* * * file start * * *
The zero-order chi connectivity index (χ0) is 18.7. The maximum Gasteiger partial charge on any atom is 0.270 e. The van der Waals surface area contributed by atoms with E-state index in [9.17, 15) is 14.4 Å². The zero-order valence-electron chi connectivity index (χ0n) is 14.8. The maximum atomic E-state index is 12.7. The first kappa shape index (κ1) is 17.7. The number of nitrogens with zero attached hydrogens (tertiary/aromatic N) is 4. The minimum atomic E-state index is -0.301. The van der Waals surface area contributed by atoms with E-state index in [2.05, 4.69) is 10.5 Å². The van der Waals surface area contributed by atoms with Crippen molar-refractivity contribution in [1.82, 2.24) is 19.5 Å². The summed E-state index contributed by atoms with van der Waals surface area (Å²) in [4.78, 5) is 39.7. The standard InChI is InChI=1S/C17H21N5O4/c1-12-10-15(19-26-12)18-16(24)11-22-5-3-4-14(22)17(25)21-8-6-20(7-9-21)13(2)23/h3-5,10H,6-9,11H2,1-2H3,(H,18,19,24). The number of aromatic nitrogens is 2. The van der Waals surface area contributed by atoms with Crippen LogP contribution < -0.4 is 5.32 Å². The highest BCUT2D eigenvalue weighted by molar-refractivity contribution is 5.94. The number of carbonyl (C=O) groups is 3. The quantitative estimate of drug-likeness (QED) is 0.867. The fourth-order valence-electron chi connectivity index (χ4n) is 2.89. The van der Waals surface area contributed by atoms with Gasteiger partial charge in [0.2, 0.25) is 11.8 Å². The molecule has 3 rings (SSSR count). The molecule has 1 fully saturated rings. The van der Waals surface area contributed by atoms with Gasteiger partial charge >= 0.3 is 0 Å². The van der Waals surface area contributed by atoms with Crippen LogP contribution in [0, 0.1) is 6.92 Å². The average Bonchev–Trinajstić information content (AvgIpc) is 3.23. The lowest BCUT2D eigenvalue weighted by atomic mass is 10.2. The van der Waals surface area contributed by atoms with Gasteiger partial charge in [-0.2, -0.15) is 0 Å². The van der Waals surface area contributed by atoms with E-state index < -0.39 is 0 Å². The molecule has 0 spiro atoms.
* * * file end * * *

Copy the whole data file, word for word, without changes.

The zero-order chi connectivity index (χ0) is 18.7. The maximum Gasteiger partial charge on any atom is 0.270 e. The van der Waals surface area contributed by atoms with E-state index in [9.17, 15) is 14.4 Å². The zero-order valence-electron chi connectivity index (χ0n) is 14.8. The maximum atomic E-state index is 12.7. The first kappa shape index (κ1) is 17.7. The number of nitrogens with zero attached hydrogens (tertiary/aromatic N) is 4. The minimum atomic E-state index is -0.301. The van der Waals surface area contributed by atoms with E-state index in [2.05, 4.69) is 10.5 Å². The van der Waals surface area contributed by atoms with Crippen molar-refractivity contribution in [1.82, 2.24) is 19.5 Å². The summed E-state index contributed by atoms with van der Waals surface area (Å²) in [4.78, 5) is 39.7. The standard InChI is InChI=1S/C17H21N5O4/c1-12-10-15(19-26-12)18-16(24)11-22-5-3-4-14(22)17(25)21-8-6-20(7-9-21)13(2)23/h3-5,10H,6-9,11H2,1-2H3,(H,18,19,24). The number of aromatic nitrogens is 2. The van der Waals surface area contributed by atoms with Crippen LogP contribution < -0.4 is 5.32 Å². The highest BCUT2D eigenvalue weighted by molar-refractivity contribution is 5.94. The number of carbonyl (C=O) groups is 3. The quantitative estimate of drug-likeness (QED) is 0.867. The fourth-order valence-electron chi connectivity index (χ4n) is 2.89. The van der Waals surface area contributed by atoms with Gasteiger partial charge in [0.2, 0.25) is 11.8 Å². The molecule has 3 rings (SSSR count). The molecule has 1 fully saturated rings. The van der Waals surface area contributed by atoms with Gasteiger partial charge >= 0.3 is 0 Å². The van der Waals surface area contributed by atoms with Crippen LogP contribution in [0, 0.1) is 6.92 Å². The average Bonchev–Trinajstić information content (AvgIpc) is 3.23. The lowest BCUT2D eigenvalue weighted by atomic mass is 10.2. The van der Waals surface area contributed by atoms with Gasteiger partial charge in [-0.2, -0.15) is 0 Å². The van der Waals surface area contributed by atoms with E-state index < -0.39 is 0 Å². The molecule has 0 spiro atoms.